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Ann Surg. 1996 Nov;224(5):628-38.

Surgical treatment in proximal bile duct cancer. A single-center experience.

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  • 1Medizinische Hochschule Hannover, Institut für Pathologie, Germany.



The authors evaluated the experience and results of a single center in surgical treatment of proximal bile duct carcinoma.


Whenever feasible, surgery is the appropriate treatment in proximal bile duct carcinoma. To improve survival rates and with special regard to liver transplantation, the extent of surgical radicalness remains an open issue.


Retrospective analysis of 249 patients who underwent surgery for proximal bile duct carcinoma via the following procedures: resection (n = 125), liver transplantation (n = 25), and exploratory laparotomy (n = 99). Survival rates were calculated according to the Kaplan-Meier method, uni- and multivariate analysis of prognostic factors, and log rank test (p < 0.05).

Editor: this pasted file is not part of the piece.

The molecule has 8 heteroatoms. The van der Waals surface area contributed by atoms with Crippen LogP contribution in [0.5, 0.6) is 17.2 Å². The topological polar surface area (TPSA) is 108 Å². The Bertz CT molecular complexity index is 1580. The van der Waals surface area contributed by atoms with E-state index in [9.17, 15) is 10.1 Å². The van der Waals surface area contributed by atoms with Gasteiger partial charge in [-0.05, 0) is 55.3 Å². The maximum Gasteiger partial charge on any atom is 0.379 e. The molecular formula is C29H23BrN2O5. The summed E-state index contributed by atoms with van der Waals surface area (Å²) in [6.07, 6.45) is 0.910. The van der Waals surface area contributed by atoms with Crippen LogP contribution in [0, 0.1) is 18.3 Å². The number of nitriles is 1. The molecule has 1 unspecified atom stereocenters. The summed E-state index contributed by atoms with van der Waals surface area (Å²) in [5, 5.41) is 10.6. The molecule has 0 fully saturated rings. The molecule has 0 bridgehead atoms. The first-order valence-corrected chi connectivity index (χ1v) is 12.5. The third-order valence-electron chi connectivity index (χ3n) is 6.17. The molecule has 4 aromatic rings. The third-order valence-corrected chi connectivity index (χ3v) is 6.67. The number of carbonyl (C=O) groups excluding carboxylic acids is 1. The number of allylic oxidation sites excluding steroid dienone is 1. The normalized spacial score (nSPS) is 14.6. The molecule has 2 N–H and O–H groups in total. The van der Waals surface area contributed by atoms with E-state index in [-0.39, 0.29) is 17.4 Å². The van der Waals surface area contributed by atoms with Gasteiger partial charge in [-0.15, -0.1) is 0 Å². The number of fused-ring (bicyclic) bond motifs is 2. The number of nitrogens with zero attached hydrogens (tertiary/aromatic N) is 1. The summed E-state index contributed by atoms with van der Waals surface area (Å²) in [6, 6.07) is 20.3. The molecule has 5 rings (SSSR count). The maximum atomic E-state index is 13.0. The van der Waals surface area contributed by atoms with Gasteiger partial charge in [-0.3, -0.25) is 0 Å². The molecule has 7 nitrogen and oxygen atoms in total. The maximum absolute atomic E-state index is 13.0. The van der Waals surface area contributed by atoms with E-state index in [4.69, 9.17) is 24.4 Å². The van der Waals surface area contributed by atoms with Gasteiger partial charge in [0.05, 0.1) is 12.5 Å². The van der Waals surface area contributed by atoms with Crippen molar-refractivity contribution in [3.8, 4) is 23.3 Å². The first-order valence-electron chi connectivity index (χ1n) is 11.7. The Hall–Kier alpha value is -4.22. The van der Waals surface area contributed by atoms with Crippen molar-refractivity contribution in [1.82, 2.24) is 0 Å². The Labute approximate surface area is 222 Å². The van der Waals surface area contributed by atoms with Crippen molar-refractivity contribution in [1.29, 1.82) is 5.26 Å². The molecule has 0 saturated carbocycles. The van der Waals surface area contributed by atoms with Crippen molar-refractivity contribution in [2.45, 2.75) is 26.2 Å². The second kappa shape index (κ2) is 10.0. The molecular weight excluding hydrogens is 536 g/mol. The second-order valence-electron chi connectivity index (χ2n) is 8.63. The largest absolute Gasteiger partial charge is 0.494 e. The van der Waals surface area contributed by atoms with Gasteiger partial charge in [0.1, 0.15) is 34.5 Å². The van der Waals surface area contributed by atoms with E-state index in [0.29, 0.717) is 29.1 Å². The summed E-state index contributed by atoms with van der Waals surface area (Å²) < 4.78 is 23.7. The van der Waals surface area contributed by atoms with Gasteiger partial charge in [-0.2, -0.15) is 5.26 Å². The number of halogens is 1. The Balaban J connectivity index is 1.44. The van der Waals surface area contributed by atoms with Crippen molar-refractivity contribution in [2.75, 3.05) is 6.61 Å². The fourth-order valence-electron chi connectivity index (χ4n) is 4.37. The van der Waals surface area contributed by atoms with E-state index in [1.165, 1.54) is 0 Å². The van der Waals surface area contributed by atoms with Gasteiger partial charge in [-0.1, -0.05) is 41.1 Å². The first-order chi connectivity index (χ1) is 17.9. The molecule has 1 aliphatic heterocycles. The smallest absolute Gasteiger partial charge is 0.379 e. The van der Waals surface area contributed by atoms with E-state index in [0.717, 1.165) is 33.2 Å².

Survival rates after resection and liver transplantation are correlated with international Union Against Cancer (UICC) tumor stage (resection: overall 5-year, 27.1%; stage I and II, 41.9%; stage IV, 20.7%; liver transplantation: overall 5-year, 17.1%; stage I and II, 37.8%; stage IV, 5.8%). Significant univariate prognostic factors for survival after liver resection were lymph node involvement (N category), tumor stage, tumor-free margins, and vascular invasion; for transplantation, they were local tumor extent, N category, tumor stage, and infiltration of liver parenchyma. For resection and transplantation, a multivariate analysis showed prognostic significance of tumor stage and tumor-free margins.


Resection remains the treatment of choice in proximal bile duct carcinoma. Whenever possible, decisions about resectability should be made during laparotomy. With regard to the observation of long-term survivors, liver transplantation still can be justified in selected patients with stage II carcinoma. It is unknown whether more radical procedures, such as liver transplantation combined with multivisceral resections, will lead to better outcome in advanced stages. With regard to palliation, surgical drainage of the biliary system performed as hepatojejunostomy can be recommended.

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